The Health Department halted distribution until the EPA said they were safe because the concentration of the pesticide on the treated face masks was minimal.

The state inked a $13.5 million contract with a Hickman County company, Pale Horse, for personal protective equipment, paying $2.55 per N95 mask while some vendors were paid just 54 cents per mask. Metro Nashville Councilman Robert Swope, state director of former President Donald Trump’s 2016 Tennessee campaign, was managing partner.

The state was set to buy $165,000 worth of hospital gowns from Sexton Furniture Manufacturing Co., owned by Republican state Rep. Jerry Sexton at a rate of $5.50 per gown, about double the amount other vendors were charging. The purchase order was later canceled.

Despite red flags raised by Health Department officials, Commissioner Lisa Piercey inked a $26 million contract with Utah-based Nomi Health, at the behest of the governor’s chief of staff, for PPE and test kits that turned out to be no good. The state, however, wound up paying nearly $6 million for services and goods, even though the equipment was stored at its warehouse and possibly never used.

Some of the items were veterinarian gloves used for animal breeding, not typical medical gloves. Piercey told Fiscal Review members the department was shocked when it saw what was delivered but had little recourse other than to try and get out of the deal.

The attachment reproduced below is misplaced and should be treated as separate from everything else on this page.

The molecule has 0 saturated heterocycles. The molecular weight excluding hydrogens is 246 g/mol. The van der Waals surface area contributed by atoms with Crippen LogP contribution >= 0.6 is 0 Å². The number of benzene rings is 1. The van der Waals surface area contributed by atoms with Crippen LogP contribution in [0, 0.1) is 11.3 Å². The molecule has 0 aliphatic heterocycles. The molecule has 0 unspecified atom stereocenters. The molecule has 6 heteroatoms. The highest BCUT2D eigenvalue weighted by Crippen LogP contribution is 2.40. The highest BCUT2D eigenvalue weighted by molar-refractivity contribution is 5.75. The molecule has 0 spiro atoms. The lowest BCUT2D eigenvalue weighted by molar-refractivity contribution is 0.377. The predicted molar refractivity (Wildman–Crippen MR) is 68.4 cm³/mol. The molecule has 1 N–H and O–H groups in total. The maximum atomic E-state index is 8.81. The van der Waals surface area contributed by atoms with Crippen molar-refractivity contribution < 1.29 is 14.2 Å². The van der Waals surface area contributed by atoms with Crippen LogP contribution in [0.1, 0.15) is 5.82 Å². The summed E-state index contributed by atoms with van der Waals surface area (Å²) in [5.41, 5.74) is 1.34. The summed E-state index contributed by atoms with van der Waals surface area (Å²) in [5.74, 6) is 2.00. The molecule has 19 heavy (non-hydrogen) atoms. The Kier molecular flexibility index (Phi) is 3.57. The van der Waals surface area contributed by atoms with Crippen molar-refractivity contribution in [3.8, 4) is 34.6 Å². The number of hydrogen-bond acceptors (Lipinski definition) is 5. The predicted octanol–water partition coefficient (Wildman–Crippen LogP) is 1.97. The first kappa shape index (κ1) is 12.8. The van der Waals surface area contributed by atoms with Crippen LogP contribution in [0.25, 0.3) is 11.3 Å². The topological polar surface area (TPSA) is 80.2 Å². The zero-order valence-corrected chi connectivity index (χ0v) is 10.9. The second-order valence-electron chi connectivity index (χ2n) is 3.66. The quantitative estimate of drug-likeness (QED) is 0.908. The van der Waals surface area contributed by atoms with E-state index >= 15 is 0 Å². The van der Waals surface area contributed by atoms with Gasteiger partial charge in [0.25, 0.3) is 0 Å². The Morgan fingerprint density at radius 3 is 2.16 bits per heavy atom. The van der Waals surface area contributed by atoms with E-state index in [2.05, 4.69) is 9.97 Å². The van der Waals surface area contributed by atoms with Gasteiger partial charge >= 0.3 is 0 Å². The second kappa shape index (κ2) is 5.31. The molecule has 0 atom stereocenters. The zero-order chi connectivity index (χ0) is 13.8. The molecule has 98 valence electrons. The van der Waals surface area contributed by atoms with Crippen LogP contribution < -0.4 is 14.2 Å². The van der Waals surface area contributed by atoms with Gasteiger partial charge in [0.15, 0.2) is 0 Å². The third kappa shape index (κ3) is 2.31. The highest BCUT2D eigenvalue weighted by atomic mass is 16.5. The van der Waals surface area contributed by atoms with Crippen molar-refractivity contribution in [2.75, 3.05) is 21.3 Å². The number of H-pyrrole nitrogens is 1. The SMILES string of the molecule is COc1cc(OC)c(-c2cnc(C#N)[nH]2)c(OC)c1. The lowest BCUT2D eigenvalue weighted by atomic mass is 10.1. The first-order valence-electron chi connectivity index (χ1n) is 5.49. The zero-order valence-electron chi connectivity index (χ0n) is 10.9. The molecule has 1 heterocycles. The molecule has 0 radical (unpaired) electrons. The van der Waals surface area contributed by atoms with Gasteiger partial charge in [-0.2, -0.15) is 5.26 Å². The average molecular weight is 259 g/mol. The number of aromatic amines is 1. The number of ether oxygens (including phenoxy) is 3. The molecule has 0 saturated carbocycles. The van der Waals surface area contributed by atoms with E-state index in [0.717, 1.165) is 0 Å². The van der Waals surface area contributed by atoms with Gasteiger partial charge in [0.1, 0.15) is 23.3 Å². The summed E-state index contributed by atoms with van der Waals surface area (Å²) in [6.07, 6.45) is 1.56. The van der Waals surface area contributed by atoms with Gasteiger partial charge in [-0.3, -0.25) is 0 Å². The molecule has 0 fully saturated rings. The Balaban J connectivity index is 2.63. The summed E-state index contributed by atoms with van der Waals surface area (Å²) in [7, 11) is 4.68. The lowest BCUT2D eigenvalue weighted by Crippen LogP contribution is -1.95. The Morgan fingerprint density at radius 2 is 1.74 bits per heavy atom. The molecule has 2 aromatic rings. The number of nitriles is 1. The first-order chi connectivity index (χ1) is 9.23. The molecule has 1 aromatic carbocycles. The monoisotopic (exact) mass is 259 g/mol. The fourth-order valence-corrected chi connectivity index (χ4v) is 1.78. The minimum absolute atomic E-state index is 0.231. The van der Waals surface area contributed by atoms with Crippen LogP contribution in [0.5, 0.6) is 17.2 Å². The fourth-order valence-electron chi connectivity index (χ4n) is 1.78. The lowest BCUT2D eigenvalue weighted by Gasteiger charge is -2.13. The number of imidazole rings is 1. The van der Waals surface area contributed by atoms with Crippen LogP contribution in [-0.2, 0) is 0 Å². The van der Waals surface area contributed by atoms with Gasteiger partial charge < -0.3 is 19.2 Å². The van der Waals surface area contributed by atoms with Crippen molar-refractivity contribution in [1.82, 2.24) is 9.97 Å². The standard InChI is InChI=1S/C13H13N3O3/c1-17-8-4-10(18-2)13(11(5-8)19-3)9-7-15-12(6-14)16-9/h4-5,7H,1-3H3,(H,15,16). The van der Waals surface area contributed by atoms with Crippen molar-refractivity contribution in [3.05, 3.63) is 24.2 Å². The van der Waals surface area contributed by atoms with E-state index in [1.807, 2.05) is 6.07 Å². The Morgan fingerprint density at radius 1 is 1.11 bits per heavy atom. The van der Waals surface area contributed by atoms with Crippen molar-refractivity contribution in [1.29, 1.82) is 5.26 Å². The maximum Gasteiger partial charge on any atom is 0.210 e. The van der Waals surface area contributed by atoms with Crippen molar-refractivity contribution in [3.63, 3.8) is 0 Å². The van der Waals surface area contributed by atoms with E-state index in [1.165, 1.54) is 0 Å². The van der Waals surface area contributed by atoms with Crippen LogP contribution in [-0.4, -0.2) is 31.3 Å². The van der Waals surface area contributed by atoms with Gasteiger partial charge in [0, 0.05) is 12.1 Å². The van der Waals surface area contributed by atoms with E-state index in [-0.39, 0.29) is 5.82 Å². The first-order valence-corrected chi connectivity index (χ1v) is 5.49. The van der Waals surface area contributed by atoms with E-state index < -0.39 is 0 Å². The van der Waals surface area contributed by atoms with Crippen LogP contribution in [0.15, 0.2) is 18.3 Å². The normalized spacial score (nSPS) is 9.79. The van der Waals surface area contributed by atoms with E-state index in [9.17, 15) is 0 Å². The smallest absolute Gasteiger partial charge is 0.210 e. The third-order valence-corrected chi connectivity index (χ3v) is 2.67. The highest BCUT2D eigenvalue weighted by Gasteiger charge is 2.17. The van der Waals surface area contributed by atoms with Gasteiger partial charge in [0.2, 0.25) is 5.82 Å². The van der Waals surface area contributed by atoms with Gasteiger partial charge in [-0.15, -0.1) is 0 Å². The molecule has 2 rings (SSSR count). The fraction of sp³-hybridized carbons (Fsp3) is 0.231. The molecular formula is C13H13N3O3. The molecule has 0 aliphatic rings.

I think it's a situation where the state got overloaded with a lot of federal money and made some very questionable decisins about how to spend some of it.

– Sen. Heidi Campbell, D-Nashville

Gardenhire believes it was a situation in which state departments were flooded with federal money in the midst of the pandemic and rushed to purchase equipment without asking tough questions. 

That made vendors salivate at the prospect of easy money.

“I think it was just a train wreck happening, and I’ll bet you if we look across the country it happened in almost every state,” Gardenhire says.

State Sen. Heidi Campbell, a Nashville Democrat who serves on the Fiscal Review Committee, is digging in on the matter as well. She is harsher on the Lee Administration and its shortcomings on several purchases and contracts, saying many of them went to companies without experience.

Campbell contends “personal interest” was a factor in some of the contracts.

“I think it’s a situation where the state got overloaded with a lot of federal money and made some very questionable decisions about how to spend some of it,” Campbell says.

Gov. Bill Lee’s office did not respond to questions when asked whether the governor has concerns about the no-bid contracts.

Tennessee remains under a partial state of emergency, mainly to allow the National Guard to assist in COVID-19 vaccinations.


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Sam Stockard
Sam Stockard

Sam Stockard is a veteran Tennessee reporter and editor, having written for the Daily News Journal in Murfreesboro, where he served as lead editor when the paper won an award for being the state's best Sunday newspaper two years in a row. He has led the Capitol Hill bureau for The Daily Memphian. His awards include Best Single Editorial and Best Single Feature from the Tennessee Press Association.